Thursday, June 2, 2016

90% done... 90% left to go.

As I near the completion of the Utility project, my remaining "to-do" list seems to be getting longer... not shorter.

Part of that is due to the bilge pump I've yet to install. The pump itself must be mounted to the hull. There's the switch that needs to be wired. The switch must be mounted, which means I need to build a place to mount it. The pump, of course, requires a battery (which fortunately I do have). Still, I have to build a mount for the battery. I have actually been working on that the last few days, but no photos just yet. That'll have to wait for another post.

In the meantime, I can celebrate one more layer of varnish on the deck... and complain a little about the trailer lights.

The Varnish

Sanding the third coat of varnish

More sanding...

More sanding...

4th coat of varnish!

The Trailer Saga Continues

In the last post, I mentioned that I was unable to install the new bow roller. That is because the center hole was too small for the existing pin that holds it to the bracket. I had assumed I could simply buy a new pin. That turned out to be less easy than I wanted it to be.

Did I mention that I have an OLD trailer? According to the manufacturer's records, the trailer is as old as I am... a 1970 model. It's a darn well-made trailer. And apparently, that was back in the day when a 5/8" diameter pin was manufactured to 5/8" diameter.

The new bow roller was "labeled" as 5/8".... and apparently made for a new-fangled 5/8" pin that is manufactured to something less than 5/8" diameter. I can only assume, because in spite of the plethora of rollers to be purchased, there was not one pin to be found. At least, not before I finally realized that a smaller diameter pin would also mean I'd have to replace or modify the mounting bracket as well.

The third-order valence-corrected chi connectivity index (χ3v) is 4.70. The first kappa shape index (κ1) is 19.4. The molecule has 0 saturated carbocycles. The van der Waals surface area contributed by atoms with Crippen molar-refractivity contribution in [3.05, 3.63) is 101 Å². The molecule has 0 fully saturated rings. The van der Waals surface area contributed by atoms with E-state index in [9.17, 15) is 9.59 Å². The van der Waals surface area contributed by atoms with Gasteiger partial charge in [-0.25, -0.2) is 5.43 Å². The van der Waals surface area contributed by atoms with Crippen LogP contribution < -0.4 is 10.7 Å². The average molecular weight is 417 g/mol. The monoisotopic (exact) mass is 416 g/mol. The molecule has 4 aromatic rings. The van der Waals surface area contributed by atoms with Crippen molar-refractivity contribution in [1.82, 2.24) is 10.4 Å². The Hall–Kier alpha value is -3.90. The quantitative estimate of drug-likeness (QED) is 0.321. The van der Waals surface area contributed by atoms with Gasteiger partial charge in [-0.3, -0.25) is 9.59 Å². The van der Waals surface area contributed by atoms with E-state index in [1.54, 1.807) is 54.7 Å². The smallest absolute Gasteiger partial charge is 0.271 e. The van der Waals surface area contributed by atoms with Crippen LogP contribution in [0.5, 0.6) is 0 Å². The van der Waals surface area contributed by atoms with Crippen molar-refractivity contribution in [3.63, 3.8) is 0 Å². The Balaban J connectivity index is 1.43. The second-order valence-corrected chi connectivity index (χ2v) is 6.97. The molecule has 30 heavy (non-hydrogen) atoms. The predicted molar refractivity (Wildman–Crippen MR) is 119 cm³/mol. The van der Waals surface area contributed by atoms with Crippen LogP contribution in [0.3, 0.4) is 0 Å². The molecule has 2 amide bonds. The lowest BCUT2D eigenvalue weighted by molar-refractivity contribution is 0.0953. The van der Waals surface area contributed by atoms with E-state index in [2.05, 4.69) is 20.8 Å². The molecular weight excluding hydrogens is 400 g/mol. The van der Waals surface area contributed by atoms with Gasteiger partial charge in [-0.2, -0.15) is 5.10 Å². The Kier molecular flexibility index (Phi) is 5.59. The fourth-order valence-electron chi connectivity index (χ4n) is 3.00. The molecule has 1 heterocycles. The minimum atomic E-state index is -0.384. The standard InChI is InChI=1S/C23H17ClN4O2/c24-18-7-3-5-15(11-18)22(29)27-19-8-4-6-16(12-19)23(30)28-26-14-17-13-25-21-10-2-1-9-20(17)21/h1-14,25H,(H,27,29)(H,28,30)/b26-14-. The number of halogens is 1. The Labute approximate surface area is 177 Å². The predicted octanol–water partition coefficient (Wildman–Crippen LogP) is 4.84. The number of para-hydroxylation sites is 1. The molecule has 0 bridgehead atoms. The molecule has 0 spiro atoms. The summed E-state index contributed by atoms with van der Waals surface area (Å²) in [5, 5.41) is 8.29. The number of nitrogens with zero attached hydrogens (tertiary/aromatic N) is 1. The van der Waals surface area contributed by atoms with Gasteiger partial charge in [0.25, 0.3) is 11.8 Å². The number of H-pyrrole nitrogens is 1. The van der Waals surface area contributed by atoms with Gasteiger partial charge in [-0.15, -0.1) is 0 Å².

That's when I remembered that I have a perfectly functional drill press.

So, I bored out the hole, and the old pin fit just fine. 

The next problem was the fact that the new bow roller was more narrow than the old mounting bracket. No problem. An old hole saw from a doorknob mounting kit, a piece of leftover vertical-grain pine... and next thing you know, I had a couple of wooden washers / spacers that work just fine.

The Trailer Lights

Now... on to complaining about the trailer lights.

In the last post, I had facetiously remarked about my daughter's superb tape job on the side marker light that had fallen off on it's maiden voyage.

When I started pulling the tape off... (and pulling... and pulling... and pulling...) I realized just how much tape she had used.

In short order, I came to regard her tape job as a notable structural upgrade from the originally-supplied mounting hardware.

The lighting kit I had purchased is an Optronics submersible trailer light kit from Cabela's. Truthfully, it was an easy-to-install kit that I'm happy with overall. The side marker lights, however, only have one mounting bolt each... not two. That means the lights can be more prone to rotating. Maybe not a major issue... but two bolts would have been preferable.

The mounting hardware included a small lock washer and nut, made from some pretty cheap-looking material. I decided to re-attach each light with stainless steel lock nuts and fender washers, since the original washers were a bit small in relation to the mounting hole in the trailer.

Fender washer and lock nut

However, shortly after I began threading on the first lock nut, the entire bolt began to rotate inside the light assembly. The original had used a lock washer, because the bolt is not fixed into place inside the light assembly. The lock nut requires more torque.... too much for the bolt to stay in place.

So, I removed the amber lens to see what I could do.

I could see the rotating bolt head. However, I couldn't grip it with pliers without risking breaking the light bulb. 

Fortunately, the bulb could simply be pulled free from its mounting clip. 

Then, I could grip the bolt head with a pair of pliers and hold it in place while I finished tightening the lock nut. 

With the light assembly firmly in place, I plugged the bulbs back in and re-attached the amber lenses... and hoped nothing went wrong in the process.

So, I plugged the trailer lights back up to the car...

...and thankfully, everything worked just fine.

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